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Comment author: LukeStebbing 30 August 2012 03:18:20AM 9 points [-]

I just donated $5,000 to your fund at the Society of Venturism, as promised.

Like Stephan, I really hope you make your goal.

Comment author: LukeStebbing 25 August 2012 04:35:31AM 8 points [-]

This concerns me (via STL):

IRS.gov: Automatic Revocation of Exemption Information

The federal tax exemption of this organization was automatically revoked for its failure to file a Form 990-series return or notice for three consecutive years. The information listed below for each organization is historical; it is current as of the organization's effective date of automatic revocation. The information is not necessarily current as of today's date. Nor does this automatic revocation necessarily reflect the organization's tax-exempt or non-exempt status. The organization may have applied to the IRS for recognition of exemption and been recognized by the IRS as tax-exempt after its effective date of automatic revocation. To check whether an organization is currently recognized by the IRS as tax-exempt, call Customer Account Services at (877) 829-5500 (toll-free number).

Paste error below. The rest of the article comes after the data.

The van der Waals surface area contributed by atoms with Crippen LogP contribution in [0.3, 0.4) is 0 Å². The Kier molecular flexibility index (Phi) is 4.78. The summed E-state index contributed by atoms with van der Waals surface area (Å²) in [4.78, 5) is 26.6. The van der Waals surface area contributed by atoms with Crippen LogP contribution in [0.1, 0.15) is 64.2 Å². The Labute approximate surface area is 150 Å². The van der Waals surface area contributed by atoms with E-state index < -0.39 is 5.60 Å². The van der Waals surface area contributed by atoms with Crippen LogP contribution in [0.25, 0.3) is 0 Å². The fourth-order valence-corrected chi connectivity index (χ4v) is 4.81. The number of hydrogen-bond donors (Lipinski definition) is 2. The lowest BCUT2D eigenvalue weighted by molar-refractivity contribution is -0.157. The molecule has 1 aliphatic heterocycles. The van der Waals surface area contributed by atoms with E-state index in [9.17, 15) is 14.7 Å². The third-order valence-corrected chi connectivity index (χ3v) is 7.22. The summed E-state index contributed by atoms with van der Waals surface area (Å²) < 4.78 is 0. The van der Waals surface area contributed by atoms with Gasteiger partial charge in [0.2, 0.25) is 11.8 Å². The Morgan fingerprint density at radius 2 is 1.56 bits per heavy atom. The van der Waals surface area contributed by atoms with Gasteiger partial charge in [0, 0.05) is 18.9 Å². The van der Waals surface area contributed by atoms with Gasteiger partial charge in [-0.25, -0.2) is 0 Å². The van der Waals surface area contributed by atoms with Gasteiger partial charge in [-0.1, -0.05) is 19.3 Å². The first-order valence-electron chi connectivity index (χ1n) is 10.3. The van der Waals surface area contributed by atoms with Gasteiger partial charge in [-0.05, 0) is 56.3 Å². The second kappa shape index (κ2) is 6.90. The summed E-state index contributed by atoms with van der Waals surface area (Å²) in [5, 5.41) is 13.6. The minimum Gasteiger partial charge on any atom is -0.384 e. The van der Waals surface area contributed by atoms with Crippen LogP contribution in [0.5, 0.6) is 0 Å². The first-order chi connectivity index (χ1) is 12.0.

Comment author: gwern 19 August 2012 08:28:45PM *  8 points [-]

Why did you have to? Do you feel like the strength of your arguments alone wouldn't suffice?

That's exactly it. This page is stuffed with identity politics, prewritten bottom lines, base-rate neglect, likely sexism, sheer abandonment of optimal charity, scope insensitivity, equivocation & abuse of fuzzies vs utilons, and so on.

This is all LW orthodoxy to the extent there is such a thing, yet even so, the pull of 'dying cute girl wants cryonics! MUST HELP!' is so strong that LW orthodoxy + good rhetoric* still earns me a mix of heavy down and upvotes with the flow of donations apparently unabated.

* I don't think I'm very good at rhetoric, but I'll take your word for it.

Comment author: LukeStebbing 20 August 2012 03:54:23AM 1 point [-]

Do you think your strategy is channeling more money to efficient charities, as opposed to random personal consumption (such as a nice computer, movies, video games, or a personal cryonics policy)?